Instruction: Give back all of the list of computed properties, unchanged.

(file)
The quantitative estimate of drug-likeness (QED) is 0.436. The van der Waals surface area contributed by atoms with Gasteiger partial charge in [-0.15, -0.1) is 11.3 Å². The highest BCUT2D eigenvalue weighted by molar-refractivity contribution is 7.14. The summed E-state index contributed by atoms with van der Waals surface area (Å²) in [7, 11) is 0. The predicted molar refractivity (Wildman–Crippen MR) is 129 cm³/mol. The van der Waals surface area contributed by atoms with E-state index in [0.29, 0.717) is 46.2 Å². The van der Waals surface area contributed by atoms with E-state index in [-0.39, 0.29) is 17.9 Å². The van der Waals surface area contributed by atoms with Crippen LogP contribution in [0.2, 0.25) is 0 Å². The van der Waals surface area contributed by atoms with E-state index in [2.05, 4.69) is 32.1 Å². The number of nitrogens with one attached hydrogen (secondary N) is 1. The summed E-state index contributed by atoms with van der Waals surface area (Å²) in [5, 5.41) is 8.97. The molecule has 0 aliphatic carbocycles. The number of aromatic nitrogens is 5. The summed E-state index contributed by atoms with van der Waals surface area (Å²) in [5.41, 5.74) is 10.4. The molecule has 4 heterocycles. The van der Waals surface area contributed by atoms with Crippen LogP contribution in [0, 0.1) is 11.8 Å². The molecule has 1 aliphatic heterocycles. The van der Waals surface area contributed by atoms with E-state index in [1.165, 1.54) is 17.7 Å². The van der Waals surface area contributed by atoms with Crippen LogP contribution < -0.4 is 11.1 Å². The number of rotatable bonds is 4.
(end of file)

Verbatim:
The quantitative estimate of drug-likeness (QED) is 0.436. The van der Waals surface area contributed by atoms with Gasteiger partial charge in [-0.15, -0.1) is 11.3 Å². The highest BCUT2D eigenvalue weighted by molar-refractivity contribution is 7.14. The summed E-state index contributed by atoms with van der Waals surface area (Å²) in [7, 11) is 0. The predicted molar refractivity (Wildman–Crippen MR) is 129 cm³/mol. The van der Waals surface area contributed by atoms with E-state index in [0.29, 0.717) is 46.2 Å². The van der Waals surface area contributed by atoms with E-state index in [-0.39, 0.29) is 17.9 Å². The van der Waals surface area contributed by atoms with Crippen LogP contribution in [0.2, 0.25) is 0 Å². The van der Waals surface area contributed by atoms with E-state index in [2.05, 4.69) is 32.1 Å². The number of nitrogens with one attached hydrogen (secondary N) is 1. The summed E-state index contributed by atoms with van der Waals surface area (Å²) in [5, 5.41) is 8.97. The molecule has 0 aliphatic carbocycles. The number of aromatic nitrogens is 5. The summed E-state index contributed by atoms with van der Waals surface area (Å²) in [5.41, 5.74) is 10.4. The molecule has 4 heterocycles. The van der Waals surface area contributed by atoms with Crippen LogP contribution in [0, 0.1) is 11.8 Å². The molecule has 1 aliphatic heterocycles. The van der Waals surface area contributed by atoms with E-state index in [1.165, 1.54) is 17.7 Å². The van der Waals surface area contributed by atoms with Crippen LogP contribution < -0.4 is 11.1 Å². The number of rotatable bonds is 4.